Hebrew Hear-Say: Memorable moments

Hebrew Hear-Say Memorab

old phone 88 (photo credit: )
old phone 88
(photo credit: )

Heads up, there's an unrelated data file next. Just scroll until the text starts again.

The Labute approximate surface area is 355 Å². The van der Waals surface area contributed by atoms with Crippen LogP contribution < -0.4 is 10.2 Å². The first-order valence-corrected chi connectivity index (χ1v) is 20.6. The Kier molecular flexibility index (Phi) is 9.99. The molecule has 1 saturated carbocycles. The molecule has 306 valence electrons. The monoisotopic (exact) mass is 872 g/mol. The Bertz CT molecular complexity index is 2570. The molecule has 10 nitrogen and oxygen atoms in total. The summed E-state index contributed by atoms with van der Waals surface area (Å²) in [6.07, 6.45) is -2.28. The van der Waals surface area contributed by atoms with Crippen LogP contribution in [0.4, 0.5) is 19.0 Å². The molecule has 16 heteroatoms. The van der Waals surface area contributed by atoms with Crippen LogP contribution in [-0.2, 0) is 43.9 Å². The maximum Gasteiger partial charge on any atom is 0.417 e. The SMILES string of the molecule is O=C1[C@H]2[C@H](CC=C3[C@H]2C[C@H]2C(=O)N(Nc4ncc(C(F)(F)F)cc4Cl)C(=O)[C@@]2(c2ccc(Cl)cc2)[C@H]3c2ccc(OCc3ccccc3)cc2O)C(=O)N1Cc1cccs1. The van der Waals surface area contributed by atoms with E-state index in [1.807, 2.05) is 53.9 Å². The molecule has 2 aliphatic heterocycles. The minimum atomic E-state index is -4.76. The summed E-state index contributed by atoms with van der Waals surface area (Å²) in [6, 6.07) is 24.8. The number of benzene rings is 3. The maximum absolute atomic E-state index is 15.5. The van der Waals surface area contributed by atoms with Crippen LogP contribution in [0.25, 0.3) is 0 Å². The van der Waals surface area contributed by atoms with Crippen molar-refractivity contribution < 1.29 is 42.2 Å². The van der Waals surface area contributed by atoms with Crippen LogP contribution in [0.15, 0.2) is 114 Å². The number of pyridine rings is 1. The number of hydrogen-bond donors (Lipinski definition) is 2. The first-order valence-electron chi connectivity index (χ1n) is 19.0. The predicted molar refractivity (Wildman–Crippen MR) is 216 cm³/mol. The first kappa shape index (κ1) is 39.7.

A visit to Jerusalem's Beit Agron provides a trip down memory lane. The building houses the popular Time Elevator (Ma'alit Hazman) tourist attraction in which Haim Topol takes visitors through 3,000 years of Jerusalem history in about 30 minutes. It's a literally moving experience: The seats move as you race through time. But not for this alone is Beit Agron memorable. The home of the Jerusalem Journalists' Association, it has a display of old typewriters in the foyer. These have curiosity value to a generation which cannot imagine a time without computers (mahshevim) and nostalgic value to those of us who remember the days when cut-and-paste required scissors and Sellotape. Typewriters have to be heard rather than seen to be truly appreciated. Looking at the old devices, I found myself missing the clicking sound of people at work and above all that distinctive "ting" as the carriage reached the end of the line. I started wondering what else today's kids are missing. Certainly with the disappearance of the typewriter - which fell from grace but didn't crash (kores) - related items also became history. Carbon paper (known in almost-Hebrew as niyar copy) might as well be carbon dated it seems so ancient: When was the last time you got your hands dirty slipping a blue/black sheet between two white ones? It lives on mainly in the "cc" line on e-mails. Also lost are the strips of whiteout paper, and even Tippex has lost some of its kick. Perhaps we were less frustrated on those rare occasions that typewriters broke down because we worked under the influence of Tippex fumes. The average office has lost more than its sound and smell. Here's a rhetorical question: Where have all the answering machines gone? First known as a mazkira elektronit - an electronic secretary - the answering machine gradually became known as meshivon (from the root of "answer") as the concept of PC in the politically correct sense reached Israel. This was roughly the same time as computers changed forever the jobs of secretaries. Now people have a ta koli (voice mail box) on more telephones than we could have imagined back in the days where a home phone was so rare it was specially noted in rental ads. Secretaries are also an endangered species, by the way, replaced by the posher-sounding personal assistant (ozer/ozeret ishi/t) in world in which bosses (now called CEOs) no longer need to dictate letters and documents. The telephone (Eliezer Ben-Yehuda wanted them to be known as sah rahok but the word never took) has also come along way since the days when it meant a stationary device with a dial and frequently crossed lines. Now the mobile (nayad) is so prevalent that the original brand name Pelephone (Wonderphone) no longer has us in awe. Some things seems to be disappearing before a name could even be decided upon. I worked in the spokesman's office of the Postal Authority in the earliest days of faxes in Israel and remember the discussions on whether they should be called faximilia or faximileh: In the end, the public decided to simply fax it. (And now even the fax is on its way out in the global computerized village.) Today's kids have missed "reel" movies (sirtei slilim) and may wonder even about videos. The Walkman has marched off into the setting sun just as surely as you'd have to scratch a distant memory to find the vinyl record. The tape recorder (confusingly known just as "tape") has stopped chewing cassettes and bitten the dust. The cassette - kaletet - is doing a disappearing act along with the video and who knows whether the DVD won't be zapped by the Blu Ray. You can barely buy filem (film) for cameras (thus consigning those useful little round plastic boxes to the nonbiodegradable dump of history). In the digital age, never have children been photographed so often with so little to show for it: The photo album (albom tmunot) through which you could physically flick is a distant memory to some. On the positive side, I'm not sure today's children can understand the premise behind the Hebrew children's classic: Shmulik Kipod (Shmulik the Hedgehog), which starts, Gadi hala (Gadi was sick). Thanks to vaccinations (hisunim) and better health care most children don't need to take days and days off school without their friends being allowed to visit them. So as long as future generations don't ask: "What's a journalist [itona'i]?" rather than "What's a typewriter [mechonat ktiva]?" I shouldn't complain. liat@jpost.com